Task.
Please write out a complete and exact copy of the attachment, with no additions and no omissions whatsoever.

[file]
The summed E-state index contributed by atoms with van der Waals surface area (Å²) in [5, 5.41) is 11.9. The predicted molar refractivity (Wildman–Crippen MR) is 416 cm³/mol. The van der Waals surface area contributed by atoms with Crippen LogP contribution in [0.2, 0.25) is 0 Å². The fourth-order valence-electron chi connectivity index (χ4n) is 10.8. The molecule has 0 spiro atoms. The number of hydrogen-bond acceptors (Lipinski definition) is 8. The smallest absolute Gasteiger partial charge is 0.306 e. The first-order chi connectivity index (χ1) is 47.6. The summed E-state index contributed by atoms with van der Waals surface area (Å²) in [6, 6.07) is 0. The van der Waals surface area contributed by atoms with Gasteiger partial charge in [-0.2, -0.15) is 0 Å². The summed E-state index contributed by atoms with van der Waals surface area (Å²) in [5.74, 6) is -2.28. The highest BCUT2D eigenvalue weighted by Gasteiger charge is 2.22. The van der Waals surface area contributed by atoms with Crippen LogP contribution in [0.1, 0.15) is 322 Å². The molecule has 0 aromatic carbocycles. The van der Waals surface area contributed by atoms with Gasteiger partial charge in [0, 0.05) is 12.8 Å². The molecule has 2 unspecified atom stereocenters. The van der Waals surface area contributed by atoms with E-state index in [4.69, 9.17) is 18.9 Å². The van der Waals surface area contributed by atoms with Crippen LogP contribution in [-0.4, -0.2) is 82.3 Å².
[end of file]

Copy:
The summed E-state index contributed by atoms with van der Waals surface area (Å²) in [5, 5.41) is 11.9. The predicted molar refractivity (Wildman–Crippen MR) is 416 cm³/mol. The van der Waals surface area contributed by atoms with Crippen LogP contribution in [0.2, 0.25) is 0 Å². The fourth-order valence-electron chi connectivity index (χ4n) is 10.8. The molecule has 0 spiro atoms. The number of hydrogen-bond acceptors (Lipinski definition) is 8. The smallest absolute Gasteiger partial charge is 0.306 e. The first-order chi connectivity index (χ1) is 47.6. The summed E-state index contributed by atoms with van der Waals surface area (Å²) in [6, 6.07) is 0. The van der Waals surface area contributed by atoms with Gasteiger partial charge in [-0.2, -0.15) is 0 Å². The summed E-state index contributed by atoms with van der Waals surface area (Å²) in [5.74, 6) is -2.28. The highest BCUT2D eigenvalue weighted by Gasteiger charge is 2.22. The van der Waals surface area contributed by atoms with Crippen LogP contribution in [0.1, 0.15) is 322 Å². The molecule has 0 aromatic carbocycles. The van der Waals surface area contributed by atoms with Gasteiger partial charge in [0, 0.05) is 12.8 Å². The molecule has 2 unspecified atom stereocenters. The van der Waals surface area contributed by atoms with E-state index in [4.69, 9.17) is 18.9 Å². The van der Waals surface area contributed by atoms with Crippen LogP contribution in [-0.4, -0.2) is 82.3 Å².